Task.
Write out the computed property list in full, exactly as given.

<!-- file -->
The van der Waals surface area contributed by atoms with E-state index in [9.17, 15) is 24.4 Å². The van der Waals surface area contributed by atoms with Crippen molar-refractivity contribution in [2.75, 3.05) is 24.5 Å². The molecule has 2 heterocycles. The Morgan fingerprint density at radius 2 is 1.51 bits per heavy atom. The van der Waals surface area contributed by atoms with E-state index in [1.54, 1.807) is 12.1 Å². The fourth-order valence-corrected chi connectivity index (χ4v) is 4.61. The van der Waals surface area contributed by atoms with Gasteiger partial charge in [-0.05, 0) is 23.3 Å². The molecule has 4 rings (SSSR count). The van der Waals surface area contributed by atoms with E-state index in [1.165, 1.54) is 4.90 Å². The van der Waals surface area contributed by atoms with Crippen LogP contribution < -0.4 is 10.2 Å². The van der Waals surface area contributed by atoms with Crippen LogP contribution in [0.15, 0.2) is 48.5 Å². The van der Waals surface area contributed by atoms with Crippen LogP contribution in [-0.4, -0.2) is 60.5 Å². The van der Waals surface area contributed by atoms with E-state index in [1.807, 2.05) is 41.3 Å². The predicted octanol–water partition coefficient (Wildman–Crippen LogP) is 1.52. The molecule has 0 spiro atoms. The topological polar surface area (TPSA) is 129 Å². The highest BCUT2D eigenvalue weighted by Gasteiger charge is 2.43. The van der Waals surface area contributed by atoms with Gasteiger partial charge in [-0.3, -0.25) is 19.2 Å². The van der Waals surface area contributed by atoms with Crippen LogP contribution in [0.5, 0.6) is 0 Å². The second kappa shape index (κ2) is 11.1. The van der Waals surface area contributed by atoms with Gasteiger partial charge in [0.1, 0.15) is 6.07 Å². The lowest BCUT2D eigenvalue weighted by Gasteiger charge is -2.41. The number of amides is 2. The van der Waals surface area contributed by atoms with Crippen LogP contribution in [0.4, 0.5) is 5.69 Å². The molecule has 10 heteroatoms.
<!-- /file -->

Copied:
The van der Waals surface area contributed by atoms with E-state index in [9.17, 15) is 24.4 Å². The van der Waals surface area contributed by atoms with Crippen molar-refractivity contribution in [2.75, 3.05) is 24.5 Å². The molecule has 2 heterocycles. The Morgan fingerprint density at radius 2 is 1.51 bits per heavy atom. The van der Waals surface area contributed by atoms with E-state index in [1.54, 1.807) is 12.1 Å². The fourth-order valence-corrected chi connectivity index (χ4v) is 4.61. The van der Waals surface area contributed by atoms with Gasteiger partial charge in [-0.05, 0) is 23.3 Å². The molecule has 4 rings (SSSR count). The van der Waals surface area contributed by atoms with E-state index in [1.165, 1.54) is 4.90 Å². The van der Waals surface area contributed by atoms with Crippen LogP contribution < -0.4 is 10.2 Å². The van der Waals surface area contributed by atoms with Crippen LogP contribution in [0.15, 0.2) is 48.5 Å². The van der Waals surface area contributed by atoms with Crippen LogP contribution in [-0.4, -0.2) is 60.5 Å². The van der Waals surface area contributed by atoms with E-state index in [1.807, 2.05) is 41.3 Å². The predicted octanol–water partition coefficient (Wildman–Crippen LogP) is 1.52. The molecule has 0 spiro atoms. The topological polar surface area (TPSA) is 129 Å². The highest BCUT2D eigenvalue weighted by Gasteiger charge is 2.43. The van der Waals surface area contributed by atoms with Gasteiger partial charge in [-0.3, -0.25) is 19.2 Å². The van der Waals surface area contributed by atoms with Crippen LogP contribution in [0.5, 0.6) is 0 Å². The second kappa shape index (κ2) is 11.1. The van der Waals surface area contributed by atoms with Gasteiger partial charge in [0.1, 0.15) is 6.07 Å². The lowest BCUT2D eigenvalue weighted by Gasteiger charge is -2.41. The number of amides is 2. The van der Waals surface area contributed by atoms with Crippen LogP contribution in [0.4, 0.5) is 5.69 Å². The molecule has 10 heteroatoms.